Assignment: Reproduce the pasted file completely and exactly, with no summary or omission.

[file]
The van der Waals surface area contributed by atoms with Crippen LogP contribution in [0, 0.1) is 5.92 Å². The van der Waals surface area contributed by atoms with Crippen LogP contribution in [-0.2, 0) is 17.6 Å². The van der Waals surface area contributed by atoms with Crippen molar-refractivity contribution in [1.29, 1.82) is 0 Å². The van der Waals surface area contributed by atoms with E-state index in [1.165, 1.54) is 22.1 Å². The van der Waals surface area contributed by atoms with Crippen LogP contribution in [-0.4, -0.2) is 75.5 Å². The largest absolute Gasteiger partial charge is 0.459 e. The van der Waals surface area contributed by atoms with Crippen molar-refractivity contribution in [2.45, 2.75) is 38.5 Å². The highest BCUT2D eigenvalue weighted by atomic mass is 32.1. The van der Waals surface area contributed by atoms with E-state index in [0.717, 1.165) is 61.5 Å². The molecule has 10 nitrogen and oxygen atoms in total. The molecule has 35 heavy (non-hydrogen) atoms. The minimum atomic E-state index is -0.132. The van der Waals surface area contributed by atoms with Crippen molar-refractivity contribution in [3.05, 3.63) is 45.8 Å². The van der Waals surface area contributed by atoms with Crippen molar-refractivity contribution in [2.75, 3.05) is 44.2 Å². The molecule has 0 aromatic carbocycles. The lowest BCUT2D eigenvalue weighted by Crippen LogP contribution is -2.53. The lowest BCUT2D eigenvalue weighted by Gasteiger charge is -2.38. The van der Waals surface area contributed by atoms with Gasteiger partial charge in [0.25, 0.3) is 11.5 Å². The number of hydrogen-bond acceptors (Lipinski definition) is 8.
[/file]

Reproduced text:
The van der Waals surface area contributed by atoms with Crippen LogP contribution in [0, 0.1) is 5.92 Å². The van der Waals surface area contributed by atoms with Crippen LogP contribution in [-0.2, 0) is 17.6 Å². The van der Waals surface area contributed by atoms with Crippen molar-refractivity contribution in [1.29, 1.82) is 0 Å². The van der Waals surface area contributed by atoms with E-state index in [1.165, 1.54) is 22.1 Å². The van der Waals surface area contributed by atoms with Crippen LogP contribution in [-0.4, -0.2) is 75.5 Å². The largest absolute Gasteiger partial charge is 0.459 e. The van der Waals surface area contributed by atoms with Crippen molar-refractivity contribution in [2.45, 2.75) is 38.5 Å². The highest BCUT2D eigenvalue weighted by atomic mass is 32.1. The van der Waals surface area contributed by atoms with E-state index in [0.717, 1.165) is 61.5 Å². The molecule has 10 nitrogen and oxygen atoms in total. The molecule has 35 heavy (non-hydrogen) atoms. The minimum atomic E-state index is -0.132. The van der Waals surface area contributed by atoms with Crippen molar-refractivity contribution in [3.05, 3.63) is 45.8 Å². The van der Waals surface area contributed by atoms with Crippen molar-refractivity contribution in [2.75, 3.05) is 44.2 Å². The molecule has 0 aromatic carbocycles. The lowest BCUT2D eigenvalue weighted by Crippen LogP contribution is -2.53. The lowest BCUT2D eigenvalue weighted by Gasteiger charge is -2.38. The van der Waals surface area contributed by atoms with Gasteiger partial charge in [0.25, 0.3) is 11.5 Å². The number of hydrogen-bond acceptors (Lipinski definition) is 8.